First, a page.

University of Toronto Medical School, Class 1990
Chief Resident 1991
Certificante of College of Family Physicians of Canada 1992
Medical Staff Executive, Collingwood General and Marine Hospital 1993-1996
Chief of Family Practice, Collingwood General and Marine Hospital 1996-1999
Coroner for Ontario 2001 - ongoing
Fellowship in Family Medicine, College of Family Physicians of Canada, 2002
Founding Physician Georgian Bay Family Health Network 2004
Chair of Board, Georgian Bay Family Health Team - 2007-2013
Academic appointments - University of Toronto (Lecturer in Medicine), McMaster University (Assistant Clinical Professor), Queen's University (Assistant Clinical Professor).
Winner - Regional Family Physician of the Year (Ontario College of Family Physicians) - 2011
Winner - Queen's Diamond Jubilee Award - 2013
Section of General and Family Practice Executive, OMA - 2016 to current
Currently, the Hoskins/Bell legacy is not a pretty one. It's one of internecine disputes with doctors, laid-off nurses, hospital deficits, patients in stretchers for days and egregious wait times. At least with family medicine, they have an opportunity to begin to correct this mess.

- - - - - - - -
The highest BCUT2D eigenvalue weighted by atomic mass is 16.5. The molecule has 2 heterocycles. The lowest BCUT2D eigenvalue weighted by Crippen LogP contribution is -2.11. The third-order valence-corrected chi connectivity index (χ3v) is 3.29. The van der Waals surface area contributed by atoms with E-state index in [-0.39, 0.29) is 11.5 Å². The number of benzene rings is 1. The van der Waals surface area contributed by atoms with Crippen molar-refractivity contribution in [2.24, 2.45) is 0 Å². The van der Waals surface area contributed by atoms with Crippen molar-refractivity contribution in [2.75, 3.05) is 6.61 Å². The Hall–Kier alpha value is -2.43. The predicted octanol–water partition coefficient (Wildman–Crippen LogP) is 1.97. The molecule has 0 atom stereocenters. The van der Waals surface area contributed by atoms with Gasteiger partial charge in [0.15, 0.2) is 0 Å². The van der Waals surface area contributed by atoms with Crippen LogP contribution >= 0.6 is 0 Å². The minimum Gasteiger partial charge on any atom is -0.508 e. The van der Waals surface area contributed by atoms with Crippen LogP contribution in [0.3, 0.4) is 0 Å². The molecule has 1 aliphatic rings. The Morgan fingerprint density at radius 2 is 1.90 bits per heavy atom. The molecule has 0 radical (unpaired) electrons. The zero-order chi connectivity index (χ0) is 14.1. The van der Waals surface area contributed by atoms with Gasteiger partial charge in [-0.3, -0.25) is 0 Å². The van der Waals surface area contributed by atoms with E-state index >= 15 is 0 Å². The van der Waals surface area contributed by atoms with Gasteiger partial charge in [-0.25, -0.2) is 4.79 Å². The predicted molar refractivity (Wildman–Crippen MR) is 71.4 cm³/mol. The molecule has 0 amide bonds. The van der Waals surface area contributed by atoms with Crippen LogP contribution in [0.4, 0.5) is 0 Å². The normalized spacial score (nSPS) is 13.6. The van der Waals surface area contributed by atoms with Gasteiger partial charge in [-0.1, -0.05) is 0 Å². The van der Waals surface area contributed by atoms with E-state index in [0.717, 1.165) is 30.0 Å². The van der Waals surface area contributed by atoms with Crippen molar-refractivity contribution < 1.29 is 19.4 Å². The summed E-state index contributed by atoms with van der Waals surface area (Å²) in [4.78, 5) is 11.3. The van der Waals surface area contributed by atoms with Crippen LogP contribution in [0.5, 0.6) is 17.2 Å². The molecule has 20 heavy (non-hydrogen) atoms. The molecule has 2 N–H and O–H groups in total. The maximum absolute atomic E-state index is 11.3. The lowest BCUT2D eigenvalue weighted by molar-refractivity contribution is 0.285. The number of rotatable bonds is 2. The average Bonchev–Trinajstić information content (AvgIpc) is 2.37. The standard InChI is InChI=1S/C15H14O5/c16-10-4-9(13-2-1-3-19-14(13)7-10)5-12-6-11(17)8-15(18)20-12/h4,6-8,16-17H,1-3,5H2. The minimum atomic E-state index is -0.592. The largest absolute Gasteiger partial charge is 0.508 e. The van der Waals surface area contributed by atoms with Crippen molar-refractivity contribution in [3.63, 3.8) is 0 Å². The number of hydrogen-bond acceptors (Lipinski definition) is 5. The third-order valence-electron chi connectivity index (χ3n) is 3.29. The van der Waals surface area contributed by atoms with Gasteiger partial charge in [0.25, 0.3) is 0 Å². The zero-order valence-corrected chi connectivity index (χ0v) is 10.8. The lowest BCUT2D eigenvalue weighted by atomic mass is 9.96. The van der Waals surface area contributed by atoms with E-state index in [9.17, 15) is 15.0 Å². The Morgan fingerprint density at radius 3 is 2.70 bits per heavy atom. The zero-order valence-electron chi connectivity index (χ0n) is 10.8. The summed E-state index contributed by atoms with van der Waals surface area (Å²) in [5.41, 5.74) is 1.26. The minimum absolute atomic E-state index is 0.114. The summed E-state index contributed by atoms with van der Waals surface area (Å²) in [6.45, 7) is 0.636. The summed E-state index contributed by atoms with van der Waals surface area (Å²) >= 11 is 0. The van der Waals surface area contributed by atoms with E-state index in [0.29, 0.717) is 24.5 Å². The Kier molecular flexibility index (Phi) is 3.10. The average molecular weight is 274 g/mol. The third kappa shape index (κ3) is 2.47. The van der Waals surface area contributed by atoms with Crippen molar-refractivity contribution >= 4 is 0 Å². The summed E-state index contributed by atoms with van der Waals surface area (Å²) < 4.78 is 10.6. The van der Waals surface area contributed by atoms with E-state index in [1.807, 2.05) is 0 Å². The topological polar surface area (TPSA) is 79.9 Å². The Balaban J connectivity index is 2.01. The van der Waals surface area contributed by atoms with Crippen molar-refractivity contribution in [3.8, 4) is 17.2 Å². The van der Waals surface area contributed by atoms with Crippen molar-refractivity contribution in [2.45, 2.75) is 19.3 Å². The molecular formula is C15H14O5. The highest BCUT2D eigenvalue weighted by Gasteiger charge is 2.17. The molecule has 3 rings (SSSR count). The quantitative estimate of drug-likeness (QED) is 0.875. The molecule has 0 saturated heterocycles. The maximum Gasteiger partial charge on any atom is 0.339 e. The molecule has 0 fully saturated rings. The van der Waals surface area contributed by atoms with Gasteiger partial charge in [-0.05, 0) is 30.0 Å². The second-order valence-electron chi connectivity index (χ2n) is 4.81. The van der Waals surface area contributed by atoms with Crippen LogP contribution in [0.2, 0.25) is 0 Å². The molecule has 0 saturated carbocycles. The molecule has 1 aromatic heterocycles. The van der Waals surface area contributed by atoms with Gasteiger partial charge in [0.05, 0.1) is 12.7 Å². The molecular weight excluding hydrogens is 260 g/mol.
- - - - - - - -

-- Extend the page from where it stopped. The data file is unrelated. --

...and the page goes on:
I can see that we are once again heading for the same situation as the late 1990s/early 2000s, when many medical trainees stopped going into comprehensive family medicine. The reasons then were due to increased workload, better opportunities in other specialties and an extremely poor relationship with the government of the day. To suggest that there was a crisis in family medicine would be dramatically understating the issue.
This past weekend, the Ontario Medical Association (OMA), held its bi-annual council meeting. The council is the governing body of the OMA and sets policy for the organization. It was clear from the enthusiasm and the passion exhibited that the OMA has turned a new leaf.
Last week, the Ontario Liberal Government released the specifics of the 2017-2018 Budget. From a health care perspective, what became startlingly evident, was that the Liberals seem to be unable to comprehend exactly how the health care system functions. They are seemingly unable or unwilling to look at the big picture when trying to solve problems.
Kathleen Wynne may very well owe Unilateral Eric big for making her premier. But if Wynne is serious about governing the province properly, her next step must be to shuffle the most disastrous health minister Ontario has had in recent memory out of his portfolio.
Last week, two health care stories in the news that got relatively little attention illustrated exactly what is wrong with the direction health care is taking in Ontario, under the leadership of its hapless Health Minister Eric Hoskins, and beleaguered Premier Kathleen Wynne.